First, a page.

People in power need to get real.
The Bank of England is sticking with its view that we’re heading for a V-shaped recovery when we’re clearly not.
The Government hopes English shoppers will voluntarily wear masks when they clearly won’t.
The Mayor tells people to use alternatives to Tubes and buses when the majority can’t.
It really matters.
People in the hospitality and retail industry say the absurdly optimistic guidance from Threadneedle Street is being used as an excuse by landlords to refuse to help out on rents.
Even some of the big fund managers have been declining any meaningful assistance to tenants who have had zero revenues for months, and are staring into an abyss of takings down 70% or 80%, especially in central London.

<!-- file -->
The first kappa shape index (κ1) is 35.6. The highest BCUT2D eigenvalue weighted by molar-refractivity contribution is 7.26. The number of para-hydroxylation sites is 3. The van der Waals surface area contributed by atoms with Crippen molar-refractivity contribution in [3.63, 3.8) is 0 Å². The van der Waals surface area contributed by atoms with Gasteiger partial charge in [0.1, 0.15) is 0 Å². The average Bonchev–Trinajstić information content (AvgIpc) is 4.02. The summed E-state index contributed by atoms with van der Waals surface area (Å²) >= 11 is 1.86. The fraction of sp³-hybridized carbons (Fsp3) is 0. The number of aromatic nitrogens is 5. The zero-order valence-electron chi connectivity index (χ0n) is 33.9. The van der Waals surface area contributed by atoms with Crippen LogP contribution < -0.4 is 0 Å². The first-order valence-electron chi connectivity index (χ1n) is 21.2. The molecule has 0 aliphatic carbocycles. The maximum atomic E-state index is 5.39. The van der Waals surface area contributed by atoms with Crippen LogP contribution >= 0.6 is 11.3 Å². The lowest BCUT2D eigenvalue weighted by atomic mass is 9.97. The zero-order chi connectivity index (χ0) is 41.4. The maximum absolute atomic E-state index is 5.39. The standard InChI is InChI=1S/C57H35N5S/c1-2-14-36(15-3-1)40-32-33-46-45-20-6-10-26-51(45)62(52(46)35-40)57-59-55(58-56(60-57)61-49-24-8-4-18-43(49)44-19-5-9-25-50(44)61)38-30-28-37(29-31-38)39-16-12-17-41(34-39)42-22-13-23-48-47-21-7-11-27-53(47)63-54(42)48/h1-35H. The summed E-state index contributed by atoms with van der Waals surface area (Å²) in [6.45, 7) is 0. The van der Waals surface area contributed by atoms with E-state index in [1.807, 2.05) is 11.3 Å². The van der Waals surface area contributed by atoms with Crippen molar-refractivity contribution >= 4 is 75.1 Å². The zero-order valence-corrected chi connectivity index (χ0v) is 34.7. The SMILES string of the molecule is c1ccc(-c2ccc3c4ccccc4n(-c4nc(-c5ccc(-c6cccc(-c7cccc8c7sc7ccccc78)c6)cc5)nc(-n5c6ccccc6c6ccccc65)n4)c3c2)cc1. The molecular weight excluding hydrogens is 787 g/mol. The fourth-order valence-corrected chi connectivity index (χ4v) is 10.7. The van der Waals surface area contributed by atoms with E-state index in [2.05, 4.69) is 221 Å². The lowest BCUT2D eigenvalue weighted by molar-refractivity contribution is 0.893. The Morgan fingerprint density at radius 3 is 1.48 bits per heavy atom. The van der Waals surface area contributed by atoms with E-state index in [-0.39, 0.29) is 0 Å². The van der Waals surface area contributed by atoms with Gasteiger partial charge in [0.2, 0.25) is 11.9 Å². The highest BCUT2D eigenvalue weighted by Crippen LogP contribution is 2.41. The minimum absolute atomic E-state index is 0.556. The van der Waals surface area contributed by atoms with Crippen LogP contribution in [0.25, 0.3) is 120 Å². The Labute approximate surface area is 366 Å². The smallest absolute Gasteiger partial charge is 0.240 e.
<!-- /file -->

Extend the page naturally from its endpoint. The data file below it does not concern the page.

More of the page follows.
When they show landlords their books, they’re told the economy will soon be back to normal, so no dice.
Similarly, the Government must stop muddling the masks message. If they made them mandatory it would be far easier for shop staff to ask customers to comply.
The effect will be to make shopping feel safer. And, if we’re going to save the retail sector, we have to get people confident that it’s safe to hit the High Street.
In the absence of decent leadership from politicians, businesses should take matters into their own hands. Many have been doing so; packaging giant DS Smith ignored Downing Street laissez-faire and brought in social distancing and PPE in March.
Retailers should do the same and ask people to wear masks.
Use the flipflopping Government’s advice as a bare minimum.